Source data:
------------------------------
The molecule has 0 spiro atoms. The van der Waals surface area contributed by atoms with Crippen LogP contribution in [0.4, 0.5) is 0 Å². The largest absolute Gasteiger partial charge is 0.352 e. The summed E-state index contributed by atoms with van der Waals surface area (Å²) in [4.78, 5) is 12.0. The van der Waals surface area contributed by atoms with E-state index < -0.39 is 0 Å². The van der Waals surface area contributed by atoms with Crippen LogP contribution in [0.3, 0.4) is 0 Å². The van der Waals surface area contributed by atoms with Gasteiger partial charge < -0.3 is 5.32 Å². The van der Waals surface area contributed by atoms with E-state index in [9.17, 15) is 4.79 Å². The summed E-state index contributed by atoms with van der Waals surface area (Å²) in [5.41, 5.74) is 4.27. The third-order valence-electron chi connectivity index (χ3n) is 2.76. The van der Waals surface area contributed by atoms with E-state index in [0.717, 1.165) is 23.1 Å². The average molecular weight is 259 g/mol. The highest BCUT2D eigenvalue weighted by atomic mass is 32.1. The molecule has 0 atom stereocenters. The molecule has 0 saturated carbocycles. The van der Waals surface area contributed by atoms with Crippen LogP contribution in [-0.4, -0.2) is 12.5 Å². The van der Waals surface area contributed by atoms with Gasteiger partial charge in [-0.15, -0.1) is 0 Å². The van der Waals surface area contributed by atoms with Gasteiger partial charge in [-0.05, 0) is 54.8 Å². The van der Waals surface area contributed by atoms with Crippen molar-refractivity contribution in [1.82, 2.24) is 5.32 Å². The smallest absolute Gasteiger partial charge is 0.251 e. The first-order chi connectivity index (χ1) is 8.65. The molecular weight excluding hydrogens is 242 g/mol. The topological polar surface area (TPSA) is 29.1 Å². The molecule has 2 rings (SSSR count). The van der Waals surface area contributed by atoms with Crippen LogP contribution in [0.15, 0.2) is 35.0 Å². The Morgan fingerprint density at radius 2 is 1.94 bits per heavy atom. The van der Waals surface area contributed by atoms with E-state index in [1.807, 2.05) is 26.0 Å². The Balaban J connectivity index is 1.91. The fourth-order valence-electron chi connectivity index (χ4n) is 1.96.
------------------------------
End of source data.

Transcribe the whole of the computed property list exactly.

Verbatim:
The molecule has 0 spiro atoms. The van der Waals surface area contributed by atoms with Crippen LogP contribution in [0.4, 0.5) is 0 Å². The largest absolute Gasteiger partial charge is 0.352 e. The summed E-state index contributed by atoms with van der Waals surface area (Å²) in [4.78, 5) is 12.0. The van der Waals surface area contributed by atoms with E-state index < -0.39 is 0 Å². The van der Waals surface area contributed by atoms with Crippen LogP contribution in [0.3, 0.4) is 0 Å². The van der Waals surface area contributed by atoms with Gasteiger partial charge < -0.3 is 5.32 Å². The van der Waals surface area contributed by atoms with E-state index in [9.17, 15) is 4.79 Å². The summed E-state index contributed by atoms with van der Waals surface area (Å²) in [5.41, 5.74) is 4.27. The third-order valence-electron chi connectivity index (χ3n) is 2.76. The van der Waals surface area contributed by atoms with E-state index in [0.717, 1.165) is 23.1 Å². The average molecular weight is 259 g/mol. The highest BCUT2D eigenvalue weighted by atomic mass is 32.1. The molecule has 0 atom stereocenters. The molecule has 0 saturated carbocycles. The van der Waals surface area contributed by atoms with Crippen LogP contribution in [-0.4, -0.2) is 12.5 Å². The van der Waals surface area contributed by atoms with Gasteiger partial charge in [-0.15, -0.1) is 0 Å². The van der Waals surface area contributed by atoms with Gasteiger partial charge in [-0.05, 0) is 54.8 Å². The van der Waals surface area contributed by atoms with Crippen molar-refractivity contribution in [1.82, 2.24) is 5.32 Å². The smallest absolute Gasteiger partial charge is 0.251 e. The first-order chi connectivity index (χ1) is 8.65. The molecular weight excluding hydrogens is 242 g/mol. The topological polar surface area (TPSA) is 29.1 Å². The molecule has 2 rings (SSSR count). The van der Waals surface area contributed by atoms with Crippen LogP contribution in [0.15, 0.2) is 35.0 Å². The Morgan fingerprint density at radius 2 is 1.94 bits per heavy atom. The van der Waals surface area contributed by atoms with E-state index in [1.807, 2.05) is 26.0 Å². The Balaban J connectivity index is 1.91. The fourth-order valence-electron chi connectivity index (χ4n) is 1.96.